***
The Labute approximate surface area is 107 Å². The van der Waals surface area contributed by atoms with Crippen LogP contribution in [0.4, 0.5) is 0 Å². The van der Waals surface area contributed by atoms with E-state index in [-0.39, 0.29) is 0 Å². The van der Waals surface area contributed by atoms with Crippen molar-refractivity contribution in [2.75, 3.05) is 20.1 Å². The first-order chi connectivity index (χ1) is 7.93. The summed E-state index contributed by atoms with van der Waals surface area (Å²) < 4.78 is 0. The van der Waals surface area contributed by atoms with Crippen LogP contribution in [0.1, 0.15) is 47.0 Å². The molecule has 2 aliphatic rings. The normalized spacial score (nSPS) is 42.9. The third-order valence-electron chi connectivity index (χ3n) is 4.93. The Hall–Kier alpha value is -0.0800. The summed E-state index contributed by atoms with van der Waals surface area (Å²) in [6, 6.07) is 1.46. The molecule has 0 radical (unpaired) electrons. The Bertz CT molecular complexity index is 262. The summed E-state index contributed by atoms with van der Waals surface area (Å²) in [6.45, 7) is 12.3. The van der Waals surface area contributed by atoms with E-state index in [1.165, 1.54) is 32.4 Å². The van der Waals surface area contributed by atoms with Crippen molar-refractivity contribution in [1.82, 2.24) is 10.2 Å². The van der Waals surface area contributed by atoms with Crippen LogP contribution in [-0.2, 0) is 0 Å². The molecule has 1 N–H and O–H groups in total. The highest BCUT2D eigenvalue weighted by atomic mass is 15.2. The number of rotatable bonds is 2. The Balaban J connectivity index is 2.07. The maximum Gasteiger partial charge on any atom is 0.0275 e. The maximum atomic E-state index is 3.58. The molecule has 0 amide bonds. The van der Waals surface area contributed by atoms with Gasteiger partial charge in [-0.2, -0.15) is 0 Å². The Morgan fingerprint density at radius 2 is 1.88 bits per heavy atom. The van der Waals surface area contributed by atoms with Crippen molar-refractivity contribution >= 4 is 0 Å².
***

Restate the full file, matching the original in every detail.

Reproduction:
The Labute approximate surface area is 107 Å². The van der Waals surface area contributed by atoms with Crippen LogP contribution in [0.4, 0.5) is 0 Å². The van der Waals surface area contributed by atoms with E-state index in [-0.39, 0.29) is 0 Å². The van der Waals surface area contributed by atoms with Crippen molar-refractivity contribution in [2.75, 3.05) is 20.1 Å². The first-order chi connectivity index (χ1) is 7.93. The summed E-state index contributed by atoms with van der Waals surface area (Å²) < 4.78 is 0. The van der Waals surface area contributed by atoms with Crippen LogP contribution in [0.1, 0.15) is 47.0 Å². The molecule has 2 aliphatic rings. The normalized spacial score (nSPS) is 42.9. The third-order valence-electron chi connectivity index (χ3n) is 4.93. The Hall–Kier alpha value is -0.0800. The summed E-state index contributed by atoms with van der Waals surface area (Å²) in [6, 6.07) is 1.46. The molecule has 0 radical (unpaired) electrons. The Bertz CT molecular complexity index is 262. The summed E-state index contributed by atoms with van der Waals surface area (Å²) in [6.45, 7) is 12.3. The van der Waals surface area contributed by atoms with E-state index in [1.165, 1.54) is 32.4 Å². The van der Waals surface area contributed by atoms with Crippen molar-refractivity contribution in [1.82, 2.24) is 10.2 Å². The van der Waals surface area contributed by atoms with Crippen LogP contribution in [-0.2, 0) is 0 Å². The molecule has 1 N–H and O–H groups in total. The highest BCUT2D eigenvalue weighted by atomic mass is 15.2. The number of rotatable bonds is 2. The Balaban J connectivity index is 2.07. The maximum Gasteiger partial charge on any atom is 0.0275 e. The maximum atomic E-state index is 3.58. The molecule has 0 amide bonds. The van der Waals surface area contributed by atoms with Gasteiger partial charge in [-0.2, -0.15) is 0 Å². The Morgan fingerprint density at radius 2 is 1.88 bits per heavy atom. The van der Waals surface area contributed by atoms with Crippen molar-refractivity contribution >= 4 is 0 Å².